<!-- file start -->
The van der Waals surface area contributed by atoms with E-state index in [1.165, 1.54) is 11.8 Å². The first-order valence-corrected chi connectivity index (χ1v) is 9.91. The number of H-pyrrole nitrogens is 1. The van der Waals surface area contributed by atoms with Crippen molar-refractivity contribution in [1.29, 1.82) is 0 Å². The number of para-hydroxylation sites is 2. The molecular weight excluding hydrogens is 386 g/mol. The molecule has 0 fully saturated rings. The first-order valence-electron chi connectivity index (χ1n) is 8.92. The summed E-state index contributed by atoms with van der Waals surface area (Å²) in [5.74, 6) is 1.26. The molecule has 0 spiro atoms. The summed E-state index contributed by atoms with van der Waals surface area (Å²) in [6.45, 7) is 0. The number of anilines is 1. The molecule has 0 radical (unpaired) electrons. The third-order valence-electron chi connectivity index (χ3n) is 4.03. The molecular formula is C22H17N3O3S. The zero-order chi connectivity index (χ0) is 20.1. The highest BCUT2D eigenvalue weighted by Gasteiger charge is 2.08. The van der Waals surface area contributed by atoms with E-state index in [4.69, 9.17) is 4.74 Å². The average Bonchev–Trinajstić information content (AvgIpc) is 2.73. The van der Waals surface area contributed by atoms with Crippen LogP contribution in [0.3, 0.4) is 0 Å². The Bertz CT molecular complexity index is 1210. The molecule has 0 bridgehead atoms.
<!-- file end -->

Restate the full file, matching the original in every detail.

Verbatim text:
The van der Waals surface area contributed by atoms with E-state index in [1.165, 1.54) is 11.8 Å². The first-order valence-corrected chi connectivity index (χ1v) is 9.91. The number of H-pyrrole nitrogens is 1. The van der Waals surface area contributed by atoms with Crippen molar-refractivity contribution in [1.29, 1.82) is 0 Å². The number of para-hydroxylation sites is 2. The molecular weight excluding hydrogens is 386 g/mol. The molecule has 0 fully saturated rings. The first-order valence-electron chi connectivity index (χ1n) is 8.92. The summed E-state index contributed by atoms with van der Waals surface area (Å²) in [5.74, 6) is 1.26. The molecule has 0 spiro atoms. The summed E-state index contributed by atoms with van der Waals surface area (Å²) in [6.45, 7) is 0. The number of anilines is 1. The molecule has 0 radical (unpaired) electrons. The third-order valence-electron chi connectivity index (χ3n) is 4.03. The molecular formula is C22H17N3O3S. The zero-order chi connectivity index (χ0) is 20.1. The highest BCUT2D eigenvalue weighted by Gasteiger charge is 2.08. The van der Waals surface area contributed by atoms with E-state index in [4.69, 9.17) is 4.74 Å². The average Bonchev–Trinajstić information content (AvgIpc) is 2.73. The van der Waals surface area contributed by atoms with Crippen LogP contribution in [0.3, 0.4) is 0 Å². The Bertz CT molecular complexity index is 1210. The molecule has 0 bridgehead atoms.